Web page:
If the motion logic 53 detects an occurrence of a handling event based on the motion sensor 54 while the tag 33 is asleep, as described above, and while the tag 33 is in the commissioned state, the motion logic 54 awakens the necessary components to appropriately update the consumer response data 72. For example, the motion logic 53 may awaken the processing element 58 and the tag logic 72 and then inform the tag logic 52 of the occurrence of the handling event. In response, the tag logic 52 updates the consumer response data 72.

In addition, tag logic 52 also communicates with the clock monitoring logic 201 to schedule an awakening for the next tag communication period allocated to its primary hub in order to check the signal strength of its primary hub and/or to report the handling event to the server 35. In this regard, the sensed motion may indicate that the location of the tag 33 is being changed such that it may not be desirable to wait an extended period of time before checking the signal strength of its primary hub or otherwise check the location of the tag 33. For example, if the tag 33 movement of the tag 33 is bringing the tag 33 close to the gate hub 39, it would be desirable for the tag 33 to quickly discover this so that the tag 33 will not miss the opportunity to transition to an alert mode, as will be described hereafter, and/or trigger an alarm.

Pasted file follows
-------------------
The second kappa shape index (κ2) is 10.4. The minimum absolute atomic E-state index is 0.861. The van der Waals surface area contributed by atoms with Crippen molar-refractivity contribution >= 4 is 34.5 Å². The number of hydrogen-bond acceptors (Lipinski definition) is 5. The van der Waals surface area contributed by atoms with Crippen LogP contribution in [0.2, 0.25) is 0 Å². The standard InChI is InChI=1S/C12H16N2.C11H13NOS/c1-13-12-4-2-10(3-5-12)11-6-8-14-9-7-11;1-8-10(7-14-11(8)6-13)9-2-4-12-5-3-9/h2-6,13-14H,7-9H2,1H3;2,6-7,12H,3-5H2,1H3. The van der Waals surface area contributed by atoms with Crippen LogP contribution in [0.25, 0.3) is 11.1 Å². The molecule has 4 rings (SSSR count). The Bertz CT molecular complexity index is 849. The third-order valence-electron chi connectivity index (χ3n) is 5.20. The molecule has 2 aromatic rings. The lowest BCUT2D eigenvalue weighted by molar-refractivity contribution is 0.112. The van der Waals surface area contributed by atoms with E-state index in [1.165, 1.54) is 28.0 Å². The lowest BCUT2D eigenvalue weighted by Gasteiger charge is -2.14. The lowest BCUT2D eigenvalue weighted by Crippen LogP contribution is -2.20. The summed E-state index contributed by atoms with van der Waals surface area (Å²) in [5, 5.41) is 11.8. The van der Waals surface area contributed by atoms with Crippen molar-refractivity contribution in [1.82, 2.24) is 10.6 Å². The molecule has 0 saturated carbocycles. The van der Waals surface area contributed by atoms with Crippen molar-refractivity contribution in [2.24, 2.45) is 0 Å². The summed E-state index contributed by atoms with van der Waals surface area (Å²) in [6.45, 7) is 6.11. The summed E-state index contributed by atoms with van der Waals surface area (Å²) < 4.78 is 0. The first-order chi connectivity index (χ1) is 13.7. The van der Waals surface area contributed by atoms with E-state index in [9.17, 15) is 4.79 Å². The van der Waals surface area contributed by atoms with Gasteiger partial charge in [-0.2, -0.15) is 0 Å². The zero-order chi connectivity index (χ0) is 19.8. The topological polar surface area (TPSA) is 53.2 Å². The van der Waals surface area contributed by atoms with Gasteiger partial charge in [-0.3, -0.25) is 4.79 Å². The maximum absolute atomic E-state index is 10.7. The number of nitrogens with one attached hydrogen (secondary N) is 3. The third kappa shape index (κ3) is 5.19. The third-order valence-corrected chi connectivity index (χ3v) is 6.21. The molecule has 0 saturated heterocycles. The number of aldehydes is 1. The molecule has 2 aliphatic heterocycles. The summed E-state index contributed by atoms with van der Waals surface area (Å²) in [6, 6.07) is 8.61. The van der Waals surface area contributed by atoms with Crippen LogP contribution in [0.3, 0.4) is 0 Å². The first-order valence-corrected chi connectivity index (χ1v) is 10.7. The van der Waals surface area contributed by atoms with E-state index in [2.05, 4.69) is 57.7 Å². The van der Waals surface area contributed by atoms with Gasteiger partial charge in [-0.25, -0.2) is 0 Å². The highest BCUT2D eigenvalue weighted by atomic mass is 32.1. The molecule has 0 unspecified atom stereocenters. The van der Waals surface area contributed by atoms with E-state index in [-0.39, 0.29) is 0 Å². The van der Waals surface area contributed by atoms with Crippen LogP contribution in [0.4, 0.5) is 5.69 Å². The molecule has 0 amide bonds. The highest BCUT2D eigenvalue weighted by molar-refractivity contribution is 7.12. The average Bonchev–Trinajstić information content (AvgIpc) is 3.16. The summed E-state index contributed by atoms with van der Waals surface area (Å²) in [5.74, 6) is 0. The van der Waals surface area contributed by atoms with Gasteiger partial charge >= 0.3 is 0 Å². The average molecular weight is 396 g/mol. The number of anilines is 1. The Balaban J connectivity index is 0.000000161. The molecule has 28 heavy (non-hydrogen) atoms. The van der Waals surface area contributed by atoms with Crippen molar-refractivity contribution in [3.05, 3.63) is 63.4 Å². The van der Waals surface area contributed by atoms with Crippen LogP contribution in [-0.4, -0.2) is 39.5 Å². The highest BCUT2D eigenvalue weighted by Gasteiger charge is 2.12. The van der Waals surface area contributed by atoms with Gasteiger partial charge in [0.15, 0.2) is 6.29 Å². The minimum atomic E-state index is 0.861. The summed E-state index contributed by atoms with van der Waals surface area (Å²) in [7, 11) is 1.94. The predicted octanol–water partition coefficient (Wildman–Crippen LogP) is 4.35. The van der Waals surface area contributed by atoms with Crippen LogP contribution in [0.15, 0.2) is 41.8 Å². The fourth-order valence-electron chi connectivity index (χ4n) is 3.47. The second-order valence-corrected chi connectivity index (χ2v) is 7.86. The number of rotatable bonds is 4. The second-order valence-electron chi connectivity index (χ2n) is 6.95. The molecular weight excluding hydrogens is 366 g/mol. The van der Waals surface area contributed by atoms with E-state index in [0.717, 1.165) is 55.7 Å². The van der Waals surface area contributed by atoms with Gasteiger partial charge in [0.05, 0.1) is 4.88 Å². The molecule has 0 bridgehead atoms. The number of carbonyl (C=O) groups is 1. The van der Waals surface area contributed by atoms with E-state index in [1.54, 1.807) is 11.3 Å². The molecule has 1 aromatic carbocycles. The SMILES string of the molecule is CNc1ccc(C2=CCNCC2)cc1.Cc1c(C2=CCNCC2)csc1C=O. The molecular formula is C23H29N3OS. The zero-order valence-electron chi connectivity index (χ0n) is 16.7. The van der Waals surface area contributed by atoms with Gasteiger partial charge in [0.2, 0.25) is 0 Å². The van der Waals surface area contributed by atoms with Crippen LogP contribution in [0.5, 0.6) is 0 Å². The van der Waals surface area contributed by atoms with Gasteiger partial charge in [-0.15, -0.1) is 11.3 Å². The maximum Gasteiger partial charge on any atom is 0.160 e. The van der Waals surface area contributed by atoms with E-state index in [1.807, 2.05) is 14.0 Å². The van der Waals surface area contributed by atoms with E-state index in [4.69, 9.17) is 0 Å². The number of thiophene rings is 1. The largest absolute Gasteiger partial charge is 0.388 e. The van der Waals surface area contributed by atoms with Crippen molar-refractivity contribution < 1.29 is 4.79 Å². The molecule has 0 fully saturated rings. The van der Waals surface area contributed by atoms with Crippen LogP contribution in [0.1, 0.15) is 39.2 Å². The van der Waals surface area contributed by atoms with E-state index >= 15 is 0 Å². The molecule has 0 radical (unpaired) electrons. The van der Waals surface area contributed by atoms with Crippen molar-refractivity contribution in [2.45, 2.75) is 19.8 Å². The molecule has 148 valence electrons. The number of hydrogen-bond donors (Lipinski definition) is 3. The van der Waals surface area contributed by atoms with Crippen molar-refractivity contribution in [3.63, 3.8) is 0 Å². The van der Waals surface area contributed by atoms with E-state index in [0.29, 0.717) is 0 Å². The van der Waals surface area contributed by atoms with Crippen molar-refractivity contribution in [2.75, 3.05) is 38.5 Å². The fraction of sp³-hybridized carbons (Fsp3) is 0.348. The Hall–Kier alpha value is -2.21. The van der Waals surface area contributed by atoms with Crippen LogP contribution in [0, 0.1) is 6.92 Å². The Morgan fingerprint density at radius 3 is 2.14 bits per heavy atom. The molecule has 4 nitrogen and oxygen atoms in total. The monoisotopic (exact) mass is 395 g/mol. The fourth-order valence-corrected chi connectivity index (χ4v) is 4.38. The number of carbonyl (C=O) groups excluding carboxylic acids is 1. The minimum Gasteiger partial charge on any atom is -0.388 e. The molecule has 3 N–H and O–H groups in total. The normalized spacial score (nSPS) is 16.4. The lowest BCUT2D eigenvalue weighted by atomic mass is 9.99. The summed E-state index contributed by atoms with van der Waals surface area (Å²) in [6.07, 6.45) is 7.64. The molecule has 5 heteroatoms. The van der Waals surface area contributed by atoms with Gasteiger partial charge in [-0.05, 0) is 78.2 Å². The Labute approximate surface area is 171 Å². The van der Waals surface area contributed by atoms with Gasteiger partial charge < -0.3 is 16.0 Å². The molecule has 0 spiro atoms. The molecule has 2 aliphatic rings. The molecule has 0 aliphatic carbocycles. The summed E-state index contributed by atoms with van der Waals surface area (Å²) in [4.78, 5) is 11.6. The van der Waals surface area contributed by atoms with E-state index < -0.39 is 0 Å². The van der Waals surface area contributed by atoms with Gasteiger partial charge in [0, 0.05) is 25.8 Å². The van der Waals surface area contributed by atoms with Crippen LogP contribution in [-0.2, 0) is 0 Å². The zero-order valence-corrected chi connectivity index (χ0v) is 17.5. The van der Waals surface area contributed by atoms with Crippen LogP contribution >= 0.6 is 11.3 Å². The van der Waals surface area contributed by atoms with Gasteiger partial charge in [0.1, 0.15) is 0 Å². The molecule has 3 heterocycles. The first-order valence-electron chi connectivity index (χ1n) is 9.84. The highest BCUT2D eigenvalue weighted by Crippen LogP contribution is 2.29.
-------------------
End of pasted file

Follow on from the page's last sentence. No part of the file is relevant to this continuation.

Thus, when a handling event is detected, the tag 33 temporarily awakens in order to update the handling count and to schedule an awakening for the next tag communication period allocated to its primary hub. Once the consumer response data 72 is updated and an awakening is scheduled for the next tag communication period, the awakened components are transitioned back to a sleep state.

Accordingly, once the tag 33 has selected a primary hub, the tag 33 is put to sleep and is temporarily awakened for the tag communication periods allocated to its primary hub and in response to detections of handling events. Otherwise, the tag 33 generally remains in a sleep state. Each time it is awakened for a given tag communication period, it determines the signal strength of the hub broadcast signal that is transmitted from its primary hub at the start of the tag communication period. If the signal strength of the hub broadcast signal falls below a specified threshold, such as may be the case when the tag 33 is moved away from the primary hub, then the tag logic 52 is configured to initiate a selection process for selecting a new primary hub.